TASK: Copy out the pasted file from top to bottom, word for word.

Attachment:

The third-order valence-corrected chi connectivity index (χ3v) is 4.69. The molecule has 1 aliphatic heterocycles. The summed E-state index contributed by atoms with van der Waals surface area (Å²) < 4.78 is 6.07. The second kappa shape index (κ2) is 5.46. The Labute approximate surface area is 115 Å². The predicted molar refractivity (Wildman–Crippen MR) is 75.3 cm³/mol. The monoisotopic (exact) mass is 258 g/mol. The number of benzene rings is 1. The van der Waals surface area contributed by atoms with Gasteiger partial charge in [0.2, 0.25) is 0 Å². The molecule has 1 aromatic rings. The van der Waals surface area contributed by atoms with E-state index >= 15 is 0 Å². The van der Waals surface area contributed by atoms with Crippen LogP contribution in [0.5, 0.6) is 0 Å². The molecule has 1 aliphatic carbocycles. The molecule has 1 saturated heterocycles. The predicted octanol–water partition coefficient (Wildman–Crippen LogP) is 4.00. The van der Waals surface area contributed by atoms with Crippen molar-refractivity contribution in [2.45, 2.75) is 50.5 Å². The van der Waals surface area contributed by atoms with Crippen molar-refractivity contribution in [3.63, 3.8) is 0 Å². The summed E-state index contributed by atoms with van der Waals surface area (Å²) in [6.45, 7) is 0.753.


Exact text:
The third-order valence-corrected chi connectivity index (χ3v) is 4.69. The molecule has 1 aliphatic heterocycles. The summed E-state index contributed by atoms with van der Waals surface area (Å²) < 4.78 is 6.07. The second kappa shape index (κ2) is 5.46. The Labute approximate surface area is 115 Å². The predicted molar refractivity (Wildman–Crippen MR) is 75.3 cm³/mol. The monoisotopic (exact) mass is 258 g/mol. The number of benzene rings is 1. The van der Waals surface area contributed by atoms with Gasteiger partial charge in [0.2, 0.25) is 0 Å². The molecule has 1 aromatic rings. The van der Waals surface area contributed by atoms with E-state index >= 15 is 0 Å². The van der Waals surface area contributed by atoms with Crippen LogP contribution in [0.5, 0.6) is 0 Å². The molecule has 1 aliphatic carbocycles. The molecule has 1 saturated heterocycles. The predicted octanol–water partition coefficient (Wildman–Crippen LogP) is 4.00. The van der Waals surface area contributed by atoms with Crippen molar-refractivity contribution in [2.45, 2.75) is 50.5 Å². The van der Waals surface area contributed by atoms with Crippen molar-refractivity contribution in [3.63, 3.8) is 0 Å². The summed E-state index contributed by atoms with van der Waals surface area (Å²) in [6.45, 7) is 0.753.